We’re all familiar with Joseph’s story. After dreaming that all the members of his family would bowing down before him, and jealous of their father’s special love and favor, the brothers began to plot to kill Joseph. And so they threw him in a pit and later decided to sell him as a slave. Yet through God’s providence, Joseph would eventually be elevated to the right hand of power in all of Egypt. In fact, he was displayed in royal robes and everywhere he went, people bowed down before him. This same Joseph was responsible for a great redemption, since he spared the lives of so many people throughout the land during a time of a great famine, including his own family members.

Now in a certain sense, we could see the story of Joseph as a kind of first level fulfillment of the promise that was initially given to Abraham, who was told, “in your offspring shall all the nations of the earth be blessed.” But, you and I know that all of this was just the tip of the iceberg of all that God was planning to accomplish. This was just a hint of greater things come — things that would be done in the fullness of time when the Word made flesh would redeem his people from their sins, and would fulfill his mission to be the “lamb of God who takes away the sins world.”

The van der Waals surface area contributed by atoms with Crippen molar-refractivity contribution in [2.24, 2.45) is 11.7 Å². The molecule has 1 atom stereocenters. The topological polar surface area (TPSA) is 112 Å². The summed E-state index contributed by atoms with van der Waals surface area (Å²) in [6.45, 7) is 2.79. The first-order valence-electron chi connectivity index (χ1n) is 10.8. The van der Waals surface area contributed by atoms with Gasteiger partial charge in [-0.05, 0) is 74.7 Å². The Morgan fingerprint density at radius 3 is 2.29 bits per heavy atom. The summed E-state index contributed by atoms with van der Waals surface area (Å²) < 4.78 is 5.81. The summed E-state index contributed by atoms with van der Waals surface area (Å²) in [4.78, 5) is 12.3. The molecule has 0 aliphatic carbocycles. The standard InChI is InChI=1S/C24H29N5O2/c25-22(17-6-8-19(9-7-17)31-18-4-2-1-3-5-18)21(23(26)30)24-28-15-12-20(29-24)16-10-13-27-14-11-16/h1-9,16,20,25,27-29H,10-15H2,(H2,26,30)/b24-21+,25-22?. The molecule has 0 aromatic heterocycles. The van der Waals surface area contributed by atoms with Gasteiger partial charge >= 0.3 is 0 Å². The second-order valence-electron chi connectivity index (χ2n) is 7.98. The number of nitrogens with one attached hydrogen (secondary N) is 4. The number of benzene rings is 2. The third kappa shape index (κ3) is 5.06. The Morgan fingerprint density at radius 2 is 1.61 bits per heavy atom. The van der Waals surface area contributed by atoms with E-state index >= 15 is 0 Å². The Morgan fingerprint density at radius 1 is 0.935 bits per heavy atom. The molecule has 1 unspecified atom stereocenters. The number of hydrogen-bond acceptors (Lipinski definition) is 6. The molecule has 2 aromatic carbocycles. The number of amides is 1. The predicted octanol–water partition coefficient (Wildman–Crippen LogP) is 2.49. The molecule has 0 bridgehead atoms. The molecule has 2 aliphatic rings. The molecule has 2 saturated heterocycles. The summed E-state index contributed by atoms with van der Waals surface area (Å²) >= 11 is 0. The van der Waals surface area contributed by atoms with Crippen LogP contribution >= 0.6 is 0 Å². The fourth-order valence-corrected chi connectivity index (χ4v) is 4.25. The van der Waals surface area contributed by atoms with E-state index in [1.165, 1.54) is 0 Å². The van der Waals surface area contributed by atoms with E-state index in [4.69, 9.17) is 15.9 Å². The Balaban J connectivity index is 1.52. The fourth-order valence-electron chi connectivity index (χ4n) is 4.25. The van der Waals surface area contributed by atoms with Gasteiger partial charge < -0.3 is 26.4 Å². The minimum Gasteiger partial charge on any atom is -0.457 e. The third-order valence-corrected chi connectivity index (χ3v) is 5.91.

In Gen. 50:20, Joseph comforted his brothers saying, “You meant evil against me, but God meant it for good, to accomplish what is now being done, the saving of many lives.” It’s amazing how similar this is to what we find Peter proclaiming in Acts chapter 2 when he says, “Men of Israel, hear these words: Jesus of Nazareth, a man attested to you by God with mighty works and wonders and signs that God did through him in your midst, as you yourselves know— this Jesus, who was delivered up according to the definite plan and foreknowledge of God, you crucified and killed by the hands of lawless men.” All the wicked things the rulers of Israel did to Jesus with evil intent, somehow God mysteriously intended this for our good, and for the redemption of the world.